Better now than later? A population-based analysis of emergent versus elective paraesophageal hernia repair using the Nationwide Inpatient Sample

John Seligman, BA, Maurice Page, MD, Matthew Frelich, MS, Matthew I Goldblatt, MD, Andrew Kastenmeier, MD, James Wallace, MD, PhD, Heather S Zhao, MS, Aniko Szabo, PhD, Jon C Gould, MD

Medical College of Wisconsin, Department of Surgery, Division of General Surgery

Background: As the population in the United States ages, the incidence of patients presenting for medical attention with a large and/or complex paraesophageal hernia (PEH) is increasing. The morbidity and mortality of the laparoscopic approach to the repair of these hernias is low, making elective repair of symptomatic hernias an option. Some patients with a known PEH may opt not to pursue elective surgery, only to present later with complications related to the hernia necessitating immediate surgery. We sought to characterize the outcomes of both elective and emergent PEH repair using a large population-based data set.

Methods: The Nationwide Inpatient Sample was queried for primary ICD-9 codes associated with PEH repair (years 2006-2008). Primary outcomes were in-hospital mortality and the occurrence of a pre-identified complication. Multivariate analysis was performed to determine the risk factors for complications and mortality following both elective and emergent PEH repair.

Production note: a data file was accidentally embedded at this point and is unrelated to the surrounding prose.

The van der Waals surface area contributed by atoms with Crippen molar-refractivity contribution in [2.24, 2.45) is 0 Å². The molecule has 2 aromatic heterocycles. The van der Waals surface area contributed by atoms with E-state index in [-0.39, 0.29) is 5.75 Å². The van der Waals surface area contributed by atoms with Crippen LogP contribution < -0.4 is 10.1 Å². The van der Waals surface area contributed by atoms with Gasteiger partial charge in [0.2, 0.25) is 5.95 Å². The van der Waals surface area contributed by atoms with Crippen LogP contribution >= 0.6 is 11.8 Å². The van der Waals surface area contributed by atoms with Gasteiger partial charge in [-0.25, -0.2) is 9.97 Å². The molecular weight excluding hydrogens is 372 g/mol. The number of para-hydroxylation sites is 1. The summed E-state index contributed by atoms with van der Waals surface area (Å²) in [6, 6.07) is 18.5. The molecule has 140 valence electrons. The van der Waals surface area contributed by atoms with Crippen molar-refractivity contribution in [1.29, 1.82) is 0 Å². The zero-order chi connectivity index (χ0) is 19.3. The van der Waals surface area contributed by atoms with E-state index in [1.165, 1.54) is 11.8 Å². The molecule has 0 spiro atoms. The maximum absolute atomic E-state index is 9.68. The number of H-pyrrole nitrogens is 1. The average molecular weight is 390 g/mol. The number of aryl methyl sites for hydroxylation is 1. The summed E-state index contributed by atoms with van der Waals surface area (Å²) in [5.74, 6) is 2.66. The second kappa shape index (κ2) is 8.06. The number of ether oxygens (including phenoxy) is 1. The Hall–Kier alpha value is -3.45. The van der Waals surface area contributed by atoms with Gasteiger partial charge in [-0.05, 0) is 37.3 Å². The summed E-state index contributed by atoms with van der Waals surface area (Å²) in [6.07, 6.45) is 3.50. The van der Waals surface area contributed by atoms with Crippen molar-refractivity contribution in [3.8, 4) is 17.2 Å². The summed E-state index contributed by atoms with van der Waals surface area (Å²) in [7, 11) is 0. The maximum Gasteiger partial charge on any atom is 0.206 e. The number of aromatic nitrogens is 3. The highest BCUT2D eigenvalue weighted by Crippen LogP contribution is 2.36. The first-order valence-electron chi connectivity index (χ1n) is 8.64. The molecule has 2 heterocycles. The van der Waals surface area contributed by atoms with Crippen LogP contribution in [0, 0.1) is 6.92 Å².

Results: A total of 8,462 records in the data, representing 41,723 patients in the United States undergoing PEH repair in the study interval were identified. Of these procedures, 74.2% were elective and overall, 42.4% were performed laparoscopically. Logistic modeling revealed that age (odds ratio estimate [OR] = 1.012), elective case status (OR = 0.679), a laparoscopic approach (OR = 0.451), and female sex (OR = 0.969) were independently associated with a lower probability of complications. Age (OR = 1.061), elective case status (OR = 0.310), and a laparoscopic approach (OR = 0.365) were independently associated with a lower probability of mortality.

Age Sex (%F) Race (%caucasian) Laparoscopic (%) Complication (%) Mortality (%)
Elective 61.3 69.7 88.5 47.7 16.5 0.37
Emergent 65.5 64.4 84 26.9 33.4 3.17
p-value <0.0001 <0.0001 0.156 <0.0001 <0.0001 <0.0001

Conclusions: Patients who present for emergent repair of PEH are older and more likely to be from an ethnic minority when compared to patients undergoing elective surgery. The need for emergent surgical repair of PEH is associated with a substantial increase in morbidity and mortality. Laparoscopic PEH repair, especially when performed electively, is associated with very low morbidity and mortality rates. Although the symptomatic nature of these hernias could not be determined from the current data set, we believe that this data supports a strategy involving elective laparoscopic repair of these hernias in patients who are of an acceptable operative risk.


Session: Poster Presentation

Program Number: P216

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